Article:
BC to hold its first ever Hackathon event

Morgan Park, Editor-in-Chief

This semester, Bakersfield College will be holding its first ever hackathon, a team competition geared toward solving problems with technology. The hackathon’s theme will be public health.

“The idea is to create an innovation competition,” said BC public health professor Sarah Baron. Baron is organizing the event alongside the school’s computer science club and Kern Innovation & Technology Community, and the event’s primary sponsor, the Student Government Association.

Happening March 17-19, each team will have to start and complete their projects over the three days—including planning, developing, research, testing, and final presentations. Teams will be presented with a list of possible ideas submitted by the public health community, but they are free to brainstorm their own projects.

“These project teams are going to get together and hear different ideas of what they can work on and say, ‘You know what, we’re going to work on creating a game increasing knowledge around syphilis and what the symptoms are,’” said Baron.

“The coder will then start creating that shell of whatever that software is and the other team members will start attending workshops and getting information to bring back. They set their own project deadlines, but they have deliverables by key times to meet.”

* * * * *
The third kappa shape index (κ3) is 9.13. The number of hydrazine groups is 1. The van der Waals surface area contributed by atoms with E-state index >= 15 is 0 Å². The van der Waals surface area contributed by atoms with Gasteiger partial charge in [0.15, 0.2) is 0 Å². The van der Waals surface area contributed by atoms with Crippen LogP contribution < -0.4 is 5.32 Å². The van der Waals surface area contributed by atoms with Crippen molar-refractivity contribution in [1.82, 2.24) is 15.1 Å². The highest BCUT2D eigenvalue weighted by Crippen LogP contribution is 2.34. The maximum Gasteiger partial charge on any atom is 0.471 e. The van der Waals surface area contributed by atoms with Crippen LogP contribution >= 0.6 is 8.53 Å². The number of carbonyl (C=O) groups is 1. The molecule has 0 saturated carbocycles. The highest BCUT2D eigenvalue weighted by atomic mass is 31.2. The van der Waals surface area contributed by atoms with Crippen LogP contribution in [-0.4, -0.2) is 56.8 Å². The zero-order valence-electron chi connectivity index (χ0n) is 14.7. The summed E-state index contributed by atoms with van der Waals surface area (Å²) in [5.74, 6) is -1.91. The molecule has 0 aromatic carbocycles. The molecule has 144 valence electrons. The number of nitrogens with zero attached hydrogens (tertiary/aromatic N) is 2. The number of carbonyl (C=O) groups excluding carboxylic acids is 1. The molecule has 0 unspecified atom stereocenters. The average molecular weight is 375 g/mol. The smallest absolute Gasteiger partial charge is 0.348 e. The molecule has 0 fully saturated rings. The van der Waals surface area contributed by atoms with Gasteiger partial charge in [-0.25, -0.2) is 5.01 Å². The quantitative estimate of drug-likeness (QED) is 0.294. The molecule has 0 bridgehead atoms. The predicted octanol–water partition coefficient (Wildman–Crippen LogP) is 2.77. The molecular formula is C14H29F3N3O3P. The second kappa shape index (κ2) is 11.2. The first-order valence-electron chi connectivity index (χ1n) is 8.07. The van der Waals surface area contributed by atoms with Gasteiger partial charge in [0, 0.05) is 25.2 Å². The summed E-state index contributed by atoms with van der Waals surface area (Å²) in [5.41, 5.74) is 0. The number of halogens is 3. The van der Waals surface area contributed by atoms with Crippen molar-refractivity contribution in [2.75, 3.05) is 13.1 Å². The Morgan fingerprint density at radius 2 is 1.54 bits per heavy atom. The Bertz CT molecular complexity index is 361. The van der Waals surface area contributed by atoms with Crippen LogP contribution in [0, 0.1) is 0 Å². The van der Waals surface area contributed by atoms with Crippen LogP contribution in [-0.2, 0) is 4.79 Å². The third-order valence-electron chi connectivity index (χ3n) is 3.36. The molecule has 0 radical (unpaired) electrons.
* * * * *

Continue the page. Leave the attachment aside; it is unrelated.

Other examples suggested by the community include an app to take a picture of an environmental health violation, an app that enables users to message nurses with their health questions, and an app to keep track of your medication schedule.

On the final day, teams present their final projects to the judges, and then awards are handed out.

“I see it as a great opportunity to raise awareness on what public health is. People really don’t understand how the public health model works. The public health model really looks at your whole community wellness and how environmental health, food safety, vaccination and preventing diseases can impact an individual,” Baron said.

Baron also cited Kern County’s recent spike in syphilis cases as a reason to get involved now more than ever.

“We’ve got a syphilis outbreak that’s out of control right now. We’re making national news with our rates here. So taking care of our community and raising our awareness on what public health is and how we really need to care is one part of this hackathon event. Everyone should be involved in public health.”

Registration for the event is free and teams will be forming on the first day. As of March 8 over 75 people have registered, and Baron said the max will be around 100.

“I’m hoping that the students and participants coming into this really have their game faces on. I want people to get not so much competitive, but to get innovative. And bring on your best effort,” she said.